Welcome back to our Snapshots Series. A feature designed to give you a visual snapshot of our favourite locations across the globe.
Simply scroll down and absorb each image, but be warned, this insta-essay is likely to cause a strong desire to down tools and get yourself over to New Zealand.
In this edition we’re capturing the indomitable Fiordland on film.
TE WAHIPOUNAMU | THE PLACE OF GREENSTONE
Tucked away in the south west corner of New Zealand Fiordland boasts a landscape of incredible diversity.
Shimmering lakes and granite peaks form vistas quite unlike anywhere else in the country and offer countless adventures to those willing to head off the beaten path.
Steeped in Māori legend the area was once a bountiful hunting ground, although rarely inhabited for long periods of time thanks to the inclement weather and its geographic isolation.
New Zealand’s tourism industry has carved out a corridor of trails and tracks leading from the South’s central hub in Queenstown to locations of incredible natural beauty.
While there are coach tours and scheduled flights on offer to those who want to see the majesty of Fiordland’s famous natural architecture, I urge you to plan your own itinerary and avoid the crowds.
Leaving Otago behind we spent 10 days exploring all that Fiordland National Park has to offer.
From the deep glacial waters of the Milford and Doubtful Sounds to those of the fast flowing of the Waiaru River, we sailed, flew, hiked and quad biked our way through this unfettered wilderness.
A World Heritage Site Rudyard Kipling described the region as the ‘Eighth Wonder of the World’, and when I took a scenic flight over the vibrant and ever changing terrain which borders the Doubtful Sound it became all to evident why.
An isolated wilderness it plays host to a number of endemic examples of flora.
Heavily forested for the most part other than where vast sheets of rock prevent the growth of vegetation, human interference has been so minimal that the landscape is almost entirely untouched. Just 2 communities of less than 2000 people have made their home within the region.
While much of the National Park is inaccessible there is more than enough to see if you just open your eyes
FLORA & FAUNA
Mother Nature is present everywhere you look.
Marine life thrives in the fiords and the deep waters are home to bottlenose dolphins, New Zealand fur seals, Fiordland crested and little blue penguins, and visiting whales.
During our adventures on the Waiaru River we spotted a fine example of one of the country’s endemic birds of prey.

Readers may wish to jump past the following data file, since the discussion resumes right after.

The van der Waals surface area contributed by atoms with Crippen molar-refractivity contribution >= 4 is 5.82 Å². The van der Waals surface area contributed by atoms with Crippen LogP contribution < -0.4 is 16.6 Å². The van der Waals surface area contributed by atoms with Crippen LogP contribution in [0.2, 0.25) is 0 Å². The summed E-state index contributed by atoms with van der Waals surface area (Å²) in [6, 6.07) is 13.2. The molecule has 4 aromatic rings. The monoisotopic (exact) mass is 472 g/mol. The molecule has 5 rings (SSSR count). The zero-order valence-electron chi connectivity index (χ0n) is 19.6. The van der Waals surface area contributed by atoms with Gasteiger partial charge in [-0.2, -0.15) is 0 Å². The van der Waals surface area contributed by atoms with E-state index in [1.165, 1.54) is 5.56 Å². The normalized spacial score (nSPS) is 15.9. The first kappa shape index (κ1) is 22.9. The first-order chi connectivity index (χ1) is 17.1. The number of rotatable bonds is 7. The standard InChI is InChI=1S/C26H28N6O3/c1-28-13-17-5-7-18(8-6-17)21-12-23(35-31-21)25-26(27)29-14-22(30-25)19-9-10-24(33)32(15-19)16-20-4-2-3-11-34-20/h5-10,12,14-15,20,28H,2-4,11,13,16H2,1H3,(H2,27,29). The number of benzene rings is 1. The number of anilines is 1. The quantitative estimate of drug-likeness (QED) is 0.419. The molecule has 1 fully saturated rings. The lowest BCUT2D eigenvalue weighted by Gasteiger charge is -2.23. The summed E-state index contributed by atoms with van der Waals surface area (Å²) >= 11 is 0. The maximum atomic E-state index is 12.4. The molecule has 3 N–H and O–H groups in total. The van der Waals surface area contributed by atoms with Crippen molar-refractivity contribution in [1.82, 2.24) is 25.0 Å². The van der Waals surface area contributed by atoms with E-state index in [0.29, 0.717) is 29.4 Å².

Known to become incredibly aggressive when protecting it’s territory we were fortunate to witness this bird simply taking in its surroundings from a perch high above the river.
From the glacial melt which runs across the valley floor to the snow capped peaks which loom large and obstruct the horizon, diversity is visible in every view.
We were fortunate enough to drive the road to the Milford Sound just after a heavy rain and witnessed torrents of water streaming down from the glaciers above.
While Fiordland is an impressive sight from ground level the beauty is only magnified from the air.
The azure tones of the deep glacial water and the earthy hue of the towering masses of rock blend into a poetic patchwork of colour.
During our stay we were lucky enough to take to the skies in a light aircraft in perfect weather conditions.
Our aerial existence lasted for what seemed like only moments as we flew over the summits of mountain peaks and the royal blue hue of the sounds.
I fear all future scenic flights will be a disappointment having looked down on the mesmerising landscape of the Fiords.
Carved by the nephew of Aoraki, Tūterakiwhanoa the sounds do appear as though sculpted by hand.
While Māori legends serve only to heighten my desire to uncover the mystery of this vast wilderness, the images I captured both on film and in my mind will remain with me for years to come.
There’s just nothing like standing atop a remote peak, camera in hand.
Fiordland is a photographer’s dream.
SIGHTS & SOUNDS
There are a few locations which have become synonymous with this pocket of New Zealand’s south.
These shots of the Milford Sound instantly evokes memories of the glacial landscapes to those who’ve visited the National Park.
Vast sheets of falling water plummet from high above after a heavy rainfall over the fiords.
Taking a trip out on the water after a night of heavy rain I was treated to an aquatic display of light, texture and sound.
My time in Fiordland was brief and only served to instil within me the desire to hike more of its trails and explore more of the terrain above and below the waterline.
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Have you visited Fiordland National Park? Do our snapshots evoke memories of your visit?